Weighing In on DSL
DSL (Digital Subscriber Line) is a technology working hard to catch up to its potential. DSL is popular because of its speed and always-on connections (more about that later). But in a TechTV broadband user survey, the complaints most frequently cited by DSL users were "failure to receive advertised connection speeds and frequent inability to connect to their service." DSL could be great, but it's still getting there.
DSL connects your computer to the Internet by sending high-speed data through copper phone wires. DSL isn't offered everywhere, but phone companies are working hard to add DSL service to their offerings.
Even if your local phone company offers DSL service, you might not get hooked up right away. The number of ports in each of the phone company's central offices determines the number of DSL users the system can support. If no port is available in your area, you won't be able to get DSL service until the company adds more ports, or a current user unsubscribes.
Upload, DownloadWhat's the Dif?
When you start researching broadband connection options, you'll see speeds rated for uploading and downloading. Those terms refer to the direction of the data transfer through the connection. Data passing from your computer to the Internet is being uploaded; information feeding into your machine from the Internet is being downloaded. The speeds for the two types of transfers are always different, because uploading is slower than downloading. Because most Web activitiesfrom surfing to e-mailrequire both actions, both upload and download speeds matter.
DSL Pros and Cons
DSL is becoming one of the most popular Internet connection methods. Some experts predict that by 2002, more than half of all Internet users will receive broadband transmissions, and DSL and cable modem are the two current technology leaders in broadband delivery. Here are some of the good things about DSL:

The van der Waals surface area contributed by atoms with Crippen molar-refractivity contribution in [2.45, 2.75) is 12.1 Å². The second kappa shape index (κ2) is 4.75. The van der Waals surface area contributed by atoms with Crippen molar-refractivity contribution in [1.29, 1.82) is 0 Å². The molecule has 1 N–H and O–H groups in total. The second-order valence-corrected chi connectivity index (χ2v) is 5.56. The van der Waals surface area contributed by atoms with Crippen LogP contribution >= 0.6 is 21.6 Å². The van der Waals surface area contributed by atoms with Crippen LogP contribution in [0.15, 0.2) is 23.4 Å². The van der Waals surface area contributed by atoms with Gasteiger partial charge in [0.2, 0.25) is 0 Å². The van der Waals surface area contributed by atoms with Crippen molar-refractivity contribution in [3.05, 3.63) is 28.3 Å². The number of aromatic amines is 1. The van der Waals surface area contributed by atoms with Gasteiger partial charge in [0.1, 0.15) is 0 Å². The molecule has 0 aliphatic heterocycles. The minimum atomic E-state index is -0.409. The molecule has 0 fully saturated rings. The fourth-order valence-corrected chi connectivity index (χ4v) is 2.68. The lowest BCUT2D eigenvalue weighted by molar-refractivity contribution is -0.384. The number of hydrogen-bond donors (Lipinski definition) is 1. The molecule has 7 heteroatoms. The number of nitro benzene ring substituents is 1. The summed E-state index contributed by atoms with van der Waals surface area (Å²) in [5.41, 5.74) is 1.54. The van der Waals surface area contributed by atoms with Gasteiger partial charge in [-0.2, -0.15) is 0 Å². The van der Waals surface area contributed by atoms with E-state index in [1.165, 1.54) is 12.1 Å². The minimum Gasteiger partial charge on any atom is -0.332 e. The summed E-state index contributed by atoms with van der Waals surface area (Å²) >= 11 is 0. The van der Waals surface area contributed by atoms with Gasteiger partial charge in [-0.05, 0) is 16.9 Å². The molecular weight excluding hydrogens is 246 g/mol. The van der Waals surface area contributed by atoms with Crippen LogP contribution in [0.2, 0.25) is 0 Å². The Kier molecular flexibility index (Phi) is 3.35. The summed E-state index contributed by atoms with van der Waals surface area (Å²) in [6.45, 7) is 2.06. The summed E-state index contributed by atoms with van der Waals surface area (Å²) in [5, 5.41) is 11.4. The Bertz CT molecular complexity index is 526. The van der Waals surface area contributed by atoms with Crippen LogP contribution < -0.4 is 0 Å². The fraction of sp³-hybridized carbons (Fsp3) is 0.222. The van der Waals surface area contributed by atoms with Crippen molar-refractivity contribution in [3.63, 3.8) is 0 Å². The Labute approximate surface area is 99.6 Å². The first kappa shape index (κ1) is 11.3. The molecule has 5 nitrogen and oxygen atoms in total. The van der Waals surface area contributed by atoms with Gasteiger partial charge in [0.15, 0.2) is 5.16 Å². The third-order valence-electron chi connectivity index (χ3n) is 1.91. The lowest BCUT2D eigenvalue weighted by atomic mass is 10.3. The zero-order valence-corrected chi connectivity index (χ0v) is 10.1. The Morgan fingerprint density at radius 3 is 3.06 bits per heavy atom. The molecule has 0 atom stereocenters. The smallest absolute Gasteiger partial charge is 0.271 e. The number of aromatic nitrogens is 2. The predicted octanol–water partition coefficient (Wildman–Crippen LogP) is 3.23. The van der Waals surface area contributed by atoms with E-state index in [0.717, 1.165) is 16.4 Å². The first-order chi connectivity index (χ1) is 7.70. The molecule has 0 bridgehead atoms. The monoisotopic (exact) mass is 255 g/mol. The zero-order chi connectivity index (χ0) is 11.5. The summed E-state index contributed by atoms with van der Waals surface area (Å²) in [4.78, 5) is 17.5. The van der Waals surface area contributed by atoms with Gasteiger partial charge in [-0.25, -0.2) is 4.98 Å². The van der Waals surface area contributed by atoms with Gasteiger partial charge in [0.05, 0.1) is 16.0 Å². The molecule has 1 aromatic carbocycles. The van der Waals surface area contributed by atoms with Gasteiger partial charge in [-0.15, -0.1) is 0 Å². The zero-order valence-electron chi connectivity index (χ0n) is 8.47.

DSL is fast; from most services, you should look for speeds up to 384Kbps for downloads and 128Kbps for uploading.
Most DSL connections are "always on" (though some, like Earthlink, use PPPoE or point-to-point protocol over Ethernet, where you're assigned an IP address and have to connect, just as in DUN).
DSL works through dedicated linesno line-sharing or security worries, like those you have with cable modem.
Even though DSL works through phone lines, it doesn't tie up yours. You can be online and talk on the phone at the same time, without adding a second line.
Now, take a look at the DSL "dark side":
Offerings and services vary, but DSL can be expensive. In addition to the hardware costs, your phone company might charge you a monthly DSL fee (the amount varies, but it's usually between $40 and $50) and a separate ISP charge of $10 or more. Again, the pricing and "packaging" of DSL varies from area to area, so be sure you determine exactly what your DSL deal provides.
The farther you live from the phone system's "hub," the less speedy your connection will be.
If your system goes down, you might have to wait a long time for service. Many phone companies launched DSL services without knowing how much maintenance and repair the services would require. As a result, they got off to a rocky start, with lots of down time and slow service response. Look for this issue to resolve itself as the systemsand providersget "broken in."
"Free" DSL Might Not Be